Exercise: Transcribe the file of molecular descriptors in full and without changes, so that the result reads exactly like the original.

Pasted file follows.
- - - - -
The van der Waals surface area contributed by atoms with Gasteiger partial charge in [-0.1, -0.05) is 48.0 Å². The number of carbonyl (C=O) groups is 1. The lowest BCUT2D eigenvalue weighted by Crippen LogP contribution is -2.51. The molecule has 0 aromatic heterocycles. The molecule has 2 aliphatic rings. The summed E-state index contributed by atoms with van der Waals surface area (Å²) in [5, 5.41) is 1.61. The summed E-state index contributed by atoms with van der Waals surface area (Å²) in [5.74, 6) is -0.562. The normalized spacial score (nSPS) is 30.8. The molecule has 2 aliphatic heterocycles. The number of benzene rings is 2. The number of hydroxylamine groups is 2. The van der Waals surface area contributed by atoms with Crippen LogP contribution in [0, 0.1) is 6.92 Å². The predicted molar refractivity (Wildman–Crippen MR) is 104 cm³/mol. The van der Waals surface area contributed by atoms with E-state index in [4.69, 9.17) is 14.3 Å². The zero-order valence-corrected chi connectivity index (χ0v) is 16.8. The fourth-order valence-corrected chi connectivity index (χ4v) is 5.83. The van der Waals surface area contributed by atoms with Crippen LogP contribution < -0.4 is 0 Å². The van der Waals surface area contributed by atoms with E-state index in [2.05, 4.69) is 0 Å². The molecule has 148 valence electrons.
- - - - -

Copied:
The van der Waals surface area contributed by atoms with Gasteiger partial charge in [-0.1, -0.05) is 48.0 Å². The number of carbonyl (C=O) groups is 1. The lowest BCUT2D eigenvalue weighted by Crippen LogP contribution is -2.51. The molecule has 0 aromatic heterocycles. The molecule has 2 aliphatic rings. The summed E-state index contributed by atoms with van der Waals surface area (Å²) in [5, 5.41) is 1.61. The summed E-state index contributed by atoms with van der Waals surface area (Å²) in [5.74, 6) is -0.562. The normalized spacial score (nSPS) is 30.8. The molecule has 2 aliphatic heterocycles. The number of benzene rings is 2. The number of hydroxylamine groups is 2. The van der Waals surface area contributed by atoms with Crippen LogP contribution in [0, 0.1) is 6.92 Å². The predicted molar refractivity (Wildman–Crippen MR) is 104 cm³/mol. The van der Waals surface area contributed by atoms with E-state index in [4.69, 9.17) is 14.3 Å². The zero-order valence-corrected chi connectivity index (χ0v) is 16.8. The fourth-order valence-corrected chi connectivity index (χ4v) is 5.83. The van der Waals surface area contributed by atoms with Crippen LogP contribution < -0.4 is 0 Å². The van der Waals surface area contributed by atoms with E-state index in [2.05, 4.69) is 0 Å². The molecule has 148 valence electrons.